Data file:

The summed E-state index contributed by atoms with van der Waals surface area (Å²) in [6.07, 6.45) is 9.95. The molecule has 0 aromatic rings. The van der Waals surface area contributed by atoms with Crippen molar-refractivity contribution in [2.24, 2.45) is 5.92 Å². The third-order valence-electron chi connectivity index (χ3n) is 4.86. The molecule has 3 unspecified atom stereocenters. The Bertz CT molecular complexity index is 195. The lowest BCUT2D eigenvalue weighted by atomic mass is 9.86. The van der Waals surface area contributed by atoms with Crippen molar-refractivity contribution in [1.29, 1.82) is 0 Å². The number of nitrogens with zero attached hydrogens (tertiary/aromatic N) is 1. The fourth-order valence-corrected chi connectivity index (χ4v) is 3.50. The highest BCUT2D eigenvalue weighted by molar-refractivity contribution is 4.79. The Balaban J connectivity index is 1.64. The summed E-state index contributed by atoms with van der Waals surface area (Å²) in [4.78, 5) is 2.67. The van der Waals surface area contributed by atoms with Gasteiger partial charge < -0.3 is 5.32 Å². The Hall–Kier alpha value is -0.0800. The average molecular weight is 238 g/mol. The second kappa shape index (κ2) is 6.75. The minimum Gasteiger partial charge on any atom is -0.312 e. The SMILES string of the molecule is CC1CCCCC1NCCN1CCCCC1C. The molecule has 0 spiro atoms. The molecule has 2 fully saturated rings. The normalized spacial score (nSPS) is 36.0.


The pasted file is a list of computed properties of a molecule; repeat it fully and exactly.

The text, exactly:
The summed E-state index contributed by atoms with van der Waals surface area (Å²) in [6.07, 6.45) is 9.95. The molecule has 0 aromatic rings. The van der Waals surface area contributed by atoms with Crippen molar-refractivity contribution in [2.24, 2.45) is 5.92 Å². The third-order valence-electron chi connectivity index (χ3n) is 4.86. The molecule has 3 unspecified atom stereocenters. The Bertz CT molecular complexity index is 195. The lowest BCUT2D eigenvalue weighted by atomic mass is 9.86. The van der Waals surface area contributed by atoms with Crippen molar-refractivity contribution in [1.29, 1.82) is 0 Å². The number of nitrogens with zero attached hydrogens (tertiary/aromatic N) is 1. The fourth-order valence-corrected chi connectivity index (χ4v) is 3.50. The highest BCUT2D eigenvalue weighted by molar-refractivity contribution is 4.79. The Balaban J connectivity index is 1.64. The summed E-state index contributed by atoms with van der Waals surface area (Å²) in [4.78, 5) is 2.67. The van der Waals surface area contributed by atoms with Gasteiger partial charge < -0.3 is 5.32 Å². The Hall–Kier alpha value is -0.0800. The average molecular weight is 238 g/mol. The second kappa shape index (κ2) is 6.75. The minimum Gasteiger partial charge on any atom is -0.312 e. The SMILES string of the molecule is CC1CCCCC1NCCN1CCCCC1C. The molecule has 0 spiro atoms. The molecule has 2 fully saturated rings. The normalized spacial score (nSPS) is 36.0.